Our 2022 event took place mid April on the 4th Floor of ITE.
PhD Student Research Awards
Abstract: There is growing awareness that AI and machine learning systems can in some cases learn to behave in unfair and discriminatory ways with harmful consequences. However, despite an enormous amount of research, techniques for ensuring AI fairness have yet to see widespread deployment in real systems. One of the main barriers is the conventional wisdom that fairness brings a cost in predictive performance metrics such as accuracy which could affect an organization’s bottom-line. In this paper we take a closer look at this concern. Clearly fairness/performance trade-offs exist, but are they inevitable? In contrast to the conventional wisdom, we find that it is frequently possible, indeed straightforward, to improve on a trained model’s fairness without sacrificing predictive performance. We systematically study the behavior of fair learning algorithms on a range of benchmark datasets, showing that it is possible to improve fairness to some degree with no loss (or even an improvement) in predictive performance via a sensible hyper-parameter selection strategy. Our results reveal a pathway toward increasing the deployment of fair AI methods, with potentially substantial positive real-world impacts.
Abstract: The primary contribution of this paper is designing and prototyping real-time edge computing system, RhythmEdge, that is capable of detecting changes in blood volume from facial videos (Remote Photoplethysmography; rPPG), enabling instantaneous cardiovascular health assessment. The benefits of RhythmEdge include non-invasive measurement of cardiovascular activity, real-time system operation, inexpensive sensing components, and computing. RhythmEdge captures a short video of the skin using a camera, extracts rPPG features to estimate the Photoplethysmography (PPG) signal using a multi-task learning framework while offloading the computing on the edge. In addition, we intelligently apply a transfer learning approach to the multi-task learning framework to mitigate sensor heterogeneities to scale the RhythmEdge prototype to work with a wider range of commercially available sensing and computing devices. Besides, to further adapt the software stack for resource-constrained devices, we postulate novel pruning and quantization techniques (Quantization: FP32, FP16; Pruned-Quantized: FP32, FP16), that efficiently optimizes the deep feature learning while minimizing the runtime, latency, memory, and power usage. Further, we benchmark RhythmEdge prototype for three different cameras and edge computing platforms while evaluating it on three publicly available datasets and an in-house dataset collected under challenging environmental circumstances. Our analysis indicates that RhythmEdge performs on par with the existing contactless heart rate monitoring systems while utilizing only half of its available resources. Furthermore, we performed an ablation study with and without pruning and quantization to report the model size (87%) vs. inference time (70%) reduction. We attested the efficacy of RhythmEdge prototype with a maximum power of $8W$ and a memory usage of 290MB, with a minimal latency of 0.0625 seconds and a runtime of 0.64 seconds per 30 frames.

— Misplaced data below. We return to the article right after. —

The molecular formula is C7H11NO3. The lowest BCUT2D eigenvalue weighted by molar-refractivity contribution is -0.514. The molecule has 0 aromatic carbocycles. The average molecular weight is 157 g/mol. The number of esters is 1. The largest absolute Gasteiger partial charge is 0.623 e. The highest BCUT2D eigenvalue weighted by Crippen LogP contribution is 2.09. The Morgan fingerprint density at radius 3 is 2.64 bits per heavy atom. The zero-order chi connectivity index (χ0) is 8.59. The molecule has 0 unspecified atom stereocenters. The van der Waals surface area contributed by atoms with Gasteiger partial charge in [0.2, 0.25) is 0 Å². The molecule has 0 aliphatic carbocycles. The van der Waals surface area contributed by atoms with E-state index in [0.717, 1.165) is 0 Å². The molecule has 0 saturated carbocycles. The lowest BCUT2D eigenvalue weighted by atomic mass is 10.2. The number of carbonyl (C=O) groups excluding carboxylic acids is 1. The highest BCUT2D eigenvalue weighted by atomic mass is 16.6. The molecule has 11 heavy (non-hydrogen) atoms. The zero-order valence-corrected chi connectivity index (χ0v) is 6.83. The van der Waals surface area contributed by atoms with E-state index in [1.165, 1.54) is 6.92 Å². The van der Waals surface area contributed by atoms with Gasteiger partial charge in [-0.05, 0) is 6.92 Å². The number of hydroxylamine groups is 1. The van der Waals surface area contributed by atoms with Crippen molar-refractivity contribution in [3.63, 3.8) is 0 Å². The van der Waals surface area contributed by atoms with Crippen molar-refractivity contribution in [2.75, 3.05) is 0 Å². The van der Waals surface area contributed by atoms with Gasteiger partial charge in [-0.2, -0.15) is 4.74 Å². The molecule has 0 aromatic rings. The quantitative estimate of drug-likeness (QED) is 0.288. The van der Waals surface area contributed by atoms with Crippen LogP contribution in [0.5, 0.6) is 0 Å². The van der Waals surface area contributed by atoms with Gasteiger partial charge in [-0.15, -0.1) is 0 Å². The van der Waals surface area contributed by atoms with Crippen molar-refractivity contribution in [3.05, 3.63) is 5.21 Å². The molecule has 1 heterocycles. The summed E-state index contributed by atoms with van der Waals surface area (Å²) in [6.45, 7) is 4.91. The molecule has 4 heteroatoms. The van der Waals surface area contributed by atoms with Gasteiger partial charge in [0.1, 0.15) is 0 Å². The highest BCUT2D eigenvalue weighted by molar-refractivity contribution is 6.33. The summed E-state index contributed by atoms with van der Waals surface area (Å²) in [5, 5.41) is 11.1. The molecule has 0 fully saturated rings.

PhD/Postdoc Completed Research Track
1st Place: Md Mahmudur Rahman
Abstract: Multi-state survival analysis can provide insights about the complex disease progression in patients. A key challenge in multi-state survival analysis is the accurate subject-specific prediction of multi-state model quantities such as transition probability and state occupation probability in the presence of censoring. Traditional multi-state methods such as Aalen-Johansen (AJ) estimators and Cox-based methods are respectively limited by Markov and proportional hazards assumptions. Moreover, these approaches either do not use the covariates or make linearity assumptions which makes them infeasible for making subject-specific predictions. Recently proposed neural ordinary differential equations for multi-state survival analysis relax these assumptions but are computationally expensive and do not directly model the transition probabilities. To address these limitations, we propose novel pseudo-value based deep learning models for multi-state survival analysis, where we show that pseudo values – which efficiently handle censoring – can be a natural replacement for estimating the multi-state model quantities when derived from a consistent estimator. In particular, we derive pseudo values from AJ and landmark Aalen-Johansen (LMAJ) consistent estimators to directly predict the state occupation and transition probabilities using the subject’s covariates. Empirical results on synthetic and real-world datasets show that our proposed models achieve state-of-the-art results under various censoring settings.